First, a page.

Wake-up, life does not begin at 40!

Monday, May 13, 2013


I'm almost 49 and it seems like every decade, there's a new slogan inspiring me that my life begins at this so and so decade. I've been looking forward to be 50, because for some absurd reasoning that I concocted in my silly brain, that I need a milestone to motivate myself to start celebrating life.



Talking to my husband about it, I asked, "Why do they say life begins at 40, and that 50 is the new 30?" Are we all coming up with excuses to start life all over again? Why do we need a big event to motivate ourselves to be what we can be -- or better yet, to be what we're supposed to be?

My husband is a sensitive guy but he's very rational and logical. I guess men are wired that way? I'm not saying that women are less rational or logical, but women in general are more prone to balancing the mind, heart and soul.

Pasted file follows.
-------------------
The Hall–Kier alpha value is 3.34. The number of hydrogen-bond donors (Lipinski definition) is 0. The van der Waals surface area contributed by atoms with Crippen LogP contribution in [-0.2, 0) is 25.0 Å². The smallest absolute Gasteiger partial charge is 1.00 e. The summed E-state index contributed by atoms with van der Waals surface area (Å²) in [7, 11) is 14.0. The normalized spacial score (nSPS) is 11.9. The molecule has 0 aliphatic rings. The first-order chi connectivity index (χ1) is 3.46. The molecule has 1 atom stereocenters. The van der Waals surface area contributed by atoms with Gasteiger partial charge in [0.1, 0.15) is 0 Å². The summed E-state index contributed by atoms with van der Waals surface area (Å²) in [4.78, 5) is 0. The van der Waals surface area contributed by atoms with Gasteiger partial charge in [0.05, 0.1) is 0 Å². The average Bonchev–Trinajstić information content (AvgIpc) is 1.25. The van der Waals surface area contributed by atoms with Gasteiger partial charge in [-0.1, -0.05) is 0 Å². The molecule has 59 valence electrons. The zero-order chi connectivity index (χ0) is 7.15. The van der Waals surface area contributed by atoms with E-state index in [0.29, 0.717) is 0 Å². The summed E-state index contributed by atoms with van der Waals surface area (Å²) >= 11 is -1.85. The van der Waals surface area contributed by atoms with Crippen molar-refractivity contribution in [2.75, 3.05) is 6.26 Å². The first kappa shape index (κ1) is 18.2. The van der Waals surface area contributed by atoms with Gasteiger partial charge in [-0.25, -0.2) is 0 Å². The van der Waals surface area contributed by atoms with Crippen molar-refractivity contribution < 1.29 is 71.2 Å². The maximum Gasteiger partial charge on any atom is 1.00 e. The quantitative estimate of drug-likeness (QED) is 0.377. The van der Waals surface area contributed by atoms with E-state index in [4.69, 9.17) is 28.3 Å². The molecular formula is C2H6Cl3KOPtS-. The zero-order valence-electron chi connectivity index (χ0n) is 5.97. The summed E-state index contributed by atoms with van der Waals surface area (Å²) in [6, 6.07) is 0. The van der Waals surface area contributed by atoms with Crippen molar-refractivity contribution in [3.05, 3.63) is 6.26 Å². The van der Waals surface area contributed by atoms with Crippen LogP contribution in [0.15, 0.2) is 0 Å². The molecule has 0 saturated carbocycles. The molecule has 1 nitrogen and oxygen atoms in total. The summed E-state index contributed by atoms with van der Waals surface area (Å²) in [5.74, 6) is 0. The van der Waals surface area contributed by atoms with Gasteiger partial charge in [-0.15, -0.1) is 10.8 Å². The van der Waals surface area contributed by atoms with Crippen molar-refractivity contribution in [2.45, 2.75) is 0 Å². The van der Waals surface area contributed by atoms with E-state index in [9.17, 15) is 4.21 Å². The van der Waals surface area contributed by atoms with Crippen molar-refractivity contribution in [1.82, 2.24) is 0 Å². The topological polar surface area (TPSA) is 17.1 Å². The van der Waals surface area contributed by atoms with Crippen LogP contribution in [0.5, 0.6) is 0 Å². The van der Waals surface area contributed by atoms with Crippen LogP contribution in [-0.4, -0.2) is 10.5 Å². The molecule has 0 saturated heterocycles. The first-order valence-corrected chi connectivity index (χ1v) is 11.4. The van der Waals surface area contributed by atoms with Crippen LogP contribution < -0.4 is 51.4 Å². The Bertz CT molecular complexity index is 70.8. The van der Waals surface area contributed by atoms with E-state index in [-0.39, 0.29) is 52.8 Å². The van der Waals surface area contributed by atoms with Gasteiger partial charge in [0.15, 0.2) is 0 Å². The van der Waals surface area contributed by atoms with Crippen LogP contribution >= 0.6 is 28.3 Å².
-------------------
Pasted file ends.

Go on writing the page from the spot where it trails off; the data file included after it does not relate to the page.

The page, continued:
I have a feeling I just irked a few people from both sexes -- but oh well, that's how I feel.

The past few months I thought there was something wrong with my brain.  I couldn't remember a lot of things. I failed the Memory Test, and I noticed that my thought process had deteriorated. After a few lab work, multiple visits with my primary care doctor and MRIs -- it was concluded that there's nothing to worry about. 
We shouldn't need a new decade to remind us about life.  We don't need to wait for New Year's to come up with resolutions or goals to achieve.  Life begins the moment you wake up.






The first few seconds when you open your eyes, when your mind realizes you're no longer dreaming, your body stretches to alert your nerves - and if you're lucky, the love of your life gives you a short kiss to remind you "it's time for the morning routine."

Regardless of age, life can be good, it can be awful - but what matters is our attitude.


My kids noticed that I've been struggling to write, and for Mother's Day, they wrote thoughtful cards and gave me my new motivation to write every day - no matter what!


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2 Comments

  1. I think it's when we reach middle age that we discover there's reason to celebrate every single day. No need for special days.

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